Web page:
The vaccine tensions come in the context of friction between London and Brussels over the implementation of the Brexit deal and, in particular, the so-called Northern Ireland protocol, a complicated deal that allows the UK region of Ireland to North keep an open border. with the Republic of Ireland, which is a member of the EU. The agreement stipulates that the UK must carry out customs checks on products heading from the British mainland to Northern Ireland to make sure they comply with EU standards.
Britain has said it would unilaterally delay the full implementation of the controls, which were scheduled to start next month. On Monday, the EU executive body said it was taking legal action over that decision. The move could result in sanctions imposed by the bloc’s highest court and, once the post-Brexit trade deal is fully ratified, retaliatory measures against the UK.
British officials believe the EU is trying to protect its single market at the risk of undermining the peace process in Ireland. Earlier this year, the EU commission published a plan to ban the export of vaccines to Northern Ireland. The decision was never implemented, but it intensified opposition among pro-UK trade unionists to the Brexit deal in Northern Ireland.
The Biden administration has pushed Brussels and London to tread carefully on Ireland. “We continue to encourage both the European Union and the UK government to prioritize pragmatic solutions to safeguard and promote the hard-won peace in Northern Ireland,” said White House spokeswoman Jen Psaki.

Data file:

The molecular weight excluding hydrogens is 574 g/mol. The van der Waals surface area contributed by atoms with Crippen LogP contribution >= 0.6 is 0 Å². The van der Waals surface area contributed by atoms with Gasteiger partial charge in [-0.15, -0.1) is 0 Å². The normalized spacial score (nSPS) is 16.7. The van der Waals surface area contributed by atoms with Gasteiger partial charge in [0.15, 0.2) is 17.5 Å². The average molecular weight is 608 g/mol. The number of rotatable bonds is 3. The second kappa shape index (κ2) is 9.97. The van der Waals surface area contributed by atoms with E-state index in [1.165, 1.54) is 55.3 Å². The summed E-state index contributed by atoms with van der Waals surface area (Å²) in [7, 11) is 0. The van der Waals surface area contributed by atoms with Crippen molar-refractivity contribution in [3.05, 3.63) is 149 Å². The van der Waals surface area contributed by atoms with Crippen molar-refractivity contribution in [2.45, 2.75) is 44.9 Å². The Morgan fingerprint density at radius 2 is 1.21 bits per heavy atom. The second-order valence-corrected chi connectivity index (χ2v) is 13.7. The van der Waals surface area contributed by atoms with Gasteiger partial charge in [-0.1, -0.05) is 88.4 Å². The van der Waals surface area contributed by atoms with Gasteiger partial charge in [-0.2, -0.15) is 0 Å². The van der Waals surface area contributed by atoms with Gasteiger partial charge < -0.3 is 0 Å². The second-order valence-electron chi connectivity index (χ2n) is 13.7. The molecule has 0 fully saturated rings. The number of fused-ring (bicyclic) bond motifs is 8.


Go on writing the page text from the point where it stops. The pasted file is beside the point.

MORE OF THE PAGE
Senior British government officials, such as David Frost, who negotiated the Brexit deal and now leads the EU government’s strategy, have also accused the EU of harboring ill will towards Britain due to its departure.
The fight for the diplomatic status of the EU ambassador in London has meant that communications between top officials in Brussels and the United Kingdom have been exhausted, people on both sides said.
Meanwhile, with the emergence of new trade barriers this year, there has been a sharp drop in trade between the two sides, although it is unclear how much is related to the pandemic and storage by importers and exporters last year. UK data shows that British goods exports to the EU decreased by 41% in January compared to the previous month, and imports by 56%, compared to the previous year.
—Jason Douglas in London contributed to this article.